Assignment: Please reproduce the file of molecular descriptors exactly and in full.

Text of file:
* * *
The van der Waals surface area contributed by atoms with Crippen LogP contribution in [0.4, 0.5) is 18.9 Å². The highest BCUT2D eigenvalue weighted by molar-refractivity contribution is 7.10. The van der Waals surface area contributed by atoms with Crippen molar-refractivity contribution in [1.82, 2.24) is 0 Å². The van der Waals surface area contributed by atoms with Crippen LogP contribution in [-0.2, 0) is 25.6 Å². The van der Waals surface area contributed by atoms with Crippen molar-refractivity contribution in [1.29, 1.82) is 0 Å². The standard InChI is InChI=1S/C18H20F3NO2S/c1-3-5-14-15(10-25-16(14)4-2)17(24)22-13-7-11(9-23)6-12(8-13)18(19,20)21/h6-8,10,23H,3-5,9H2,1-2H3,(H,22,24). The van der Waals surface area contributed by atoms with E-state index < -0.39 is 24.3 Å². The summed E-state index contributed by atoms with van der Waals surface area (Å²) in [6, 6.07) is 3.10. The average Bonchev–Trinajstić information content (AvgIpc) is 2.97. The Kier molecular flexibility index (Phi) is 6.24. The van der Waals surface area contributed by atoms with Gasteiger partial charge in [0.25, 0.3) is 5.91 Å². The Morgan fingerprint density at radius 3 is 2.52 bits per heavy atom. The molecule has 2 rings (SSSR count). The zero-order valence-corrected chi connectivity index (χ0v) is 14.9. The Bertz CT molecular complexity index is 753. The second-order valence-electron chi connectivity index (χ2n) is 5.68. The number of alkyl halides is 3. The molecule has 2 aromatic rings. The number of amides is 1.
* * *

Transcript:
The van der Waals surface area contributed by atoms with Crippen LogP contribution in [0.4, 0.5) is 18.9 Å². The highest BCUT2D eigenvalue weighted by molar-refractivity contribution is 7.10. The van der Waals surface area contributed by atoms with Crippen molar-refractivity contribution in [1.82, 2.24) is 0 Å². The van der Waals surface area contributed by atoms with Crippen LogP contribution in [-0.2, 0) is 25.6 Å². The van der Waals surface area contributed by atoms with Crippen molar-refractivity contribution in [1.29, 1.82) is 0 Å². The standard InChI is InChI=1S/C18H20F3NO2S/c1-3-5-14-15(10-25-16(14)4-2)17(24)22-13-7-11(9-23)6-12(8-13)18(19,20)21/h6-8,10,23H,3-5,9H2,1-2H3,(H,22,24). The van der Waals surface area contributed by atoms with E-state index < -0.39 is 24.3 Å². The summed E-state index contributed by atoms with van der Waals surface area (Å²) in [6, 6.07) is 3.10. The average Bonchev–Trinajstić information content (AvgIpc) is 2.97. The Kier molecular flexibility index (Phi) is 6.24. The van der Waals surface area contributed by atoms with Gasteiger partial charge in [0.25, 0.3) is 5.91 Å². The Morgan fingerprint density at radius 3 is 2.52 bits per heavy atom. The molecule has 2 rings (SSSR count). The zero-order valence-corrected chi connectivity index (χ0v) is 14.9. The Bertz CT molecular complexity index is 753. The second-order valence-electron chi connectivity index (χ2n) is 5.68. The number of alkyl halides is 3. The molecule has 2 aromatic rings. The number of amides is 1.